My outer life had been far from uneventful
over all those decades, certainly not like the
uneventful life of Jane Austen, as fas as we
know. My letters did not reveal the humour
of battered pride and obstructed genius with
the satire, even redemption, some cruelty &
perhaps a genuine and very natural outrage.(1)

You put the whole world into question, Jane,
left it stable and whole—and dangling—and
it’s still dangling as if, it seems, by a thread;
at other times it dangles mysteriously, and at
still other times it dangles so very predictably.

(1) Lee Siegel, “A Writer Who is Good For You,” The Atlantic Online, January 1998.

Ron Price
18/4/’10 to 1/1/’13.

Ron Price
01-28-2013, 07:01 PM

Walking has been an important, a common, a pleasurable, part of my life as a teacher, a student, a parent, a husband, a man, a Baha’i, as a person in a great range of roles over my 70 year lifetime. I can remember walking with my mother in the evenings before going to bed for the night as far back as 1962 at the outset of my travelling-pioneering. Over the years walking has been a form of exercise, therapy, a mild relief to depression. But walking for more than three hours in a day, as I did yesterday, has been a rare occurrence in my life. Chris, Daniel, Chris' sister Barbara and I walked from Badger's Head near the western end of the Tamar River to Copper Cove on the Bass Strait. It was a cold and windy day near the end of winter.

I tried to recall the other times in my life when I walked as far and for as long a time: Wittenoom in the Hamersley Range in 1986/7? Algonquin Park in 1970/1? Perhaps somewhere in southern Ontario when I was growing up, say, about 1962/3? These are guesses. -Ron Price, Pioneering Over Four Epochs, 19 August 2001.

The true subject of serious poetry
is, for me, not current events,
ongoing wars or political issues,
but the expression, the definition,
the description of my home,
a personal creation,
partly an external form,
partly an inner state
which flows from my experience,
imagination, memory, comprehension,
the arc of my life with its warps, gaps,
gasps of enthusiasm, interest and concern.

Partly it’s a respect for my human trajectory
lapping as it does the years
of a new millennium,
one of history's climacterics.

There has been a growing confidence
in my writing ability
as the millennium approached,
an assurance which defended me
against a distant and pervasive indifference,
a gathering faith in my talent,
regularity and self-ordered patterns
have come to assist the process
and creativity finally and sharply
focused on this creative word1
in this home, this inner place.

Like walking, it has become
an important, a common,
a pleasurable part of my life
with rare, very rare, stretches
of more than three hours.

1Carol Shields, Jane Austen, Weidenfeld and Nicholson, London, 2001.

Ron Price
19 August 2001

Ron Price
01-28-2013, 07:08 PM

The Canadian poet Roger White would have agreed with Jane Austen when she wrote: "Real solemn history, I cannot be interested in. The quarrels of popes and kings, with wars or pestilences in every page; the men all so good for nothing and hardly any women at all."(1) The record of the past has never been easy to render; in some basic ways the content of the social sciences in general is much more complex than the physical sciences and so the telling of history, in or out of poetic form, is a difficult task. It helps to know a great deal and it helps to have thought long and hard about it. So often it is in vain that with retrospective eye we can conclude a motive from the deed. For character is unstable, life at best only partly explainable and the individual only understandable to a degree. It is not surprising that for many, even the more informed, history still is what it was to Gibbon two and a half centuries ago: "little more that the register of the crimes, the follies and misfortunes of mankind".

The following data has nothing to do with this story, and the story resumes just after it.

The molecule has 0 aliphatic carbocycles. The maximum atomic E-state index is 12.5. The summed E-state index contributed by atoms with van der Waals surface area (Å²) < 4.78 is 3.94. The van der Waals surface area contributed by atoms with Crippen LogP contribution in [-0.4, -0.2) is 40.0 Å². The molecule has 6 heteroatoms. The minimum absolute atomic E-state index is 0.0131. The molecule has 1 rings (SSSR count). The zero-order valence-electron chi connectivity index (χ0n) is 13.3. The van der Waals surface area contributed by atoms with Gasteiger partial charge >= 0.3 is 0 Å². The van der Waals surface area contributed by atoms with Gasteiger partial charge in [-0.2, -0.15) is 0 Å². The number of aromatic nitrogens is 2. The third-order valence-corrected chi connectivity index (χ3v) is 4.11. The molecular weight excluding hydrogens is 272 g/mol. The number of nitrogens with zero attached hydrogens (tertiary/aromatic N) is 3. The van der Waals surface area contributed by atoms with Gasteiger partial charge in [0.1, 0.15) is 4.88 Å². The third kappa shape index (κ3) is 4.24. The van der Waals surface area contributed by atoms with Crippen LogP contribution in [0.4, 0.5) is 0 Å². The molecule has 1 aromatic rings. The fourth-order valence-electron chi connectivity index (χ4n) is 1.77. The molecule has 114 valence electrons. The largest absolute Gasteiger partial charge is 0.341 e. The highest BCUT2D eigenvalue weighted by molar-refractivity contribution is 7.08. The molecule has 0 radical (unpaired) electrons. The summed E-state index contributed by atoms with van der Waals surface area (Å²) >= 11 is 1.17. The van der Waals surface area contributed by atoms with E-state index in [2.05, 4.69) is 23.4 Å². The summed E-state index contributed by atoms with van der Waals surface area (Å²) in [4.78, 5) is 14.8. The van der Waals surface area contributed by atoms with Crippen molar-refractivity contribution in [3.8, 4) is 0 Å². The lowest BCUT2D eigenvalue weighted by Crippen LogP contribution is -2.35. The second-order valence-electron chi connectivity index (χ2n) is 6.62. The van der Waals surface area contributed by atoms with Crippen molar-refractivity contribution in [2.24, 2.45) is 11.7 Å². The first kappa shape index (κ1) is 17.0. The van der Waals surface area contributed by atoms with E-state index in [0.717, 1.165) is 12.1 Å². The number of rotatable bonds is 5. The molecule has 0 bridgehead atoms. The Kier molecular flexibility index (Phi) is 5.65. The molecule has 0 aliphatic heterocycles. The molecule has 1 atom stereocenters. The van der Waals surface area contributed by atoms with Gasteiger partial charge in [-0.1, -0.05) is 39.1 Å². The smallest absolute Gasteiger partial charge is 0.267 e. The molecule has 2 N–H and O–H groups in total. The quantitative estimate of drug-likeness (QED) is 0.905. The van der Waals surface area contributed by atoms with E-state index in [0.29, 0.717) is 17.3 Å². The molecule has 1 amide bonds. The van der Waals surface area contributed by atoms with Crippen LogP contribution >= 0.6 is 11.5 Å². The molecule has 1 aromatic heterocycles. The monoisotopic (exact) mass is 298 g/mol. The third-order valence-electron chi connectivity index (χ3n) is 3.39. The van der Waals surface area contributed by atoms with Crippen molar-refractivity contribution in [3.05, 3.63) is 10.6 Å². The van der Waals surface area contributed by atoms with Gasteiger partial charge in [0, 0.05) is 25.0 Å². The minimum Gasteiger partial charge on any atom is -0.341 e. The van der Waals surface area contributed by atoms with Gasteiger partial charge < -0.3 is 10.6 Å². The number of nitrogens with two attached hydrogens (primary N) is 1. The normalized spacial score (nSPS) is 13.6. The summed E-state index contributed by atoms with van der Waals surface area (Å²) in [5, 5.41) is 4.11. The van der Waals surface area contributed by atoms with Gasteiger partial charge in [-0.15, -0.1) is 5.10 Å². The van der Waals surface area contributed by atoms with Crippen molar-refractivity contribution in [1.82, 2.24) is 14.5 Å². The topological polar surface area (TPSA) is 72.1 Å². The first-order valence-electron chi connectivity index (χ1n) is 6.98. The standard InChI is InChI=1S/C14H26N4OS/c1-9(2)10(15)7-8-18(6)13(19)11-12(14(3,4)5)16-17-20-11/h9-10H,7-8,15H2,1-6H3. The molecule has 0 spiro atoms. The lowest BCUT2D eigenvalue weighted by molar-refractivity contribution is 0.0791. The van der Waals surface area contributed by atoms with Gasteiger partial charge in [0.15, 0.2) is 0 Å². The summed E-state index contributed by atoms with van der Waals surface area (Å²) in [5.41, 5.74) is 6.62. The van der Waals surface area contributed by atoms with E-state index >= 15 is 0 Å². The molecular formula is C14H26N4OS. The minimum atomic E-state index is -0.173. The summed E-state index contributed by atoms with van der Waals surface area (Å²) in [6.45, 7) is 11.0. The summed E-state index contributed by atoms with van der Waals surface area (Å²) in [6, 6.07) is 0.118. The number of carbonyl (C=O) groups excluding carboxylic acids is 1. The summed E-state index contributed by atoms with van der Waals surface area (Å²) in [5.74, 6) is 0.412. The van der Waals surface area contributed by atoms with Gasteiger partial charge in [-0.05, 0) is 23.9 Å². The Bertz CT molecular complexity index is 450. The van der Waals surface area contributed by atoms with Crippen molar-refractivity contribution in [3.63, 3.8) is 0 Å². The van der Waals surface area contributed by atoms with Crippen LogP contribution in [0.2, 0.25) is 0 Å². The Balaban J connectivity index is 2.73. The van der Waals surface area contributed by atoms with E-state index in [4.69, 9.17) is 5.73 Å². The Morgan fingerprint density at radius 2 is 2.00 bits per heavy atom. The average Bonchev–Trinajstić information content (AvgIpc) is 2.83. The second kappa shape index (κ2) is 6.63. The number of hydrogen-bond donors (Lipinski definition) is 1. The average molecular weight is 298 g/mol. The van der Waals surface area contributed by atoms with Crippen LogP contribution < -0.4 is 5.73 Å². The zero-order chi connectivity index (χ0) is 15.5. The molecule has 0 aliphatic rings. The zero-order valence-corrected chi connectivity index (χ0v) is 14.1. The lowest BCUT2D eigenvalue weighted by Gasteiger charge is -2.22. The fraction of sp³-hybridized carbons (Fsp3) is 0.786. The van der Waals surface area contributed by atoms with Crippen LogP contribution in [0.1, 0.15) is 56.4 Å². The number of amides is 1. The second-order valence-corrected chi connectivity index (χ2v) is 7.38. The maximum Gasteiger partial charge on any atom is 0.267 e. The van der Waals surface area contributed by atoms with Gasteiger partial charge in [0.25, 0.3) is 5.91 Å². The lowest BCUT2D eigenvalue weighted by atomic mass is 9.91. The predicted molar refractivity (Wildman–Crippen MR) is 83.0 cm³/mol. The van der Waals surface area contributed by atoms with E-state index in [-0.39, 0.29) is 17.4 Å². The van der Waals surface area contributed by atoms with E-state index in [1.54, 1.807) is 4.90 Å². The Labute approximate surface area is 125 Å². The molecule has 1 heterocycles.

History for Roger White also was, as Gibbon put it much later in that grand work, "a record of the transactions of the past for the instruction of future ages". White knew what the American historian Charles Beard once wrote, that "the writing of history was an act of faith", that the historian, the poet, indeed, all of us, must makes certain assumptions, wind our emotions around these assumptions and proceed through life. As far as possible we must ground these assumptions in truth, in fact, but inevitably there is an act of faith involved somewhere in the process. White knew that facts about the past "are no more history", as historian of biography Ira Nadel expressed it in a light and perceptive way, "than butter, eggs and pepper are an omelette". They must be whipped up and played in a special fashion.

For White the writing of poetry, and his particular take on history, is a 'dance of life', as the Australian poet A.D. Hope once defined the art of poetry. Some pedestrian or not-so-pedestrian person in Baha'i history acquires a fresh new life with a compactness, an economy of language, a concern for things as they really happened, as the nineteenth century historian Leopold von Ranke would have expressed the recording of history. White does what Karl Popper advocates in his The Poverty of Historicism. He consciously introduces "a preconceived point of view" into his history and writes "that history which interests" him, but he does not twist the facts until they fit a framework of preconceived ideas, nor does he neglect the facts that do not fit in.

Popper says that such an approach, that is the introducing of a preconceived point of view, should be seen as one that begins with a scientific hypothesis. Such a focus of historical interest, Popper emphasizes, is a historical interpretation. Of course one should endeavour, as far as possible, to know the facts of history but, as Kant once argued, it is difficult if not impossible to know the facts, the reality, of things. The real use in knowing what happened in history lies in the interpretation of history's facts, its events. The re-creation of a life is one of the most beautiful and difficult tasks a literary artist can perform.-Ron Price with thanks to (1) Jane Austen, "Quotations on History," Internet, 2002.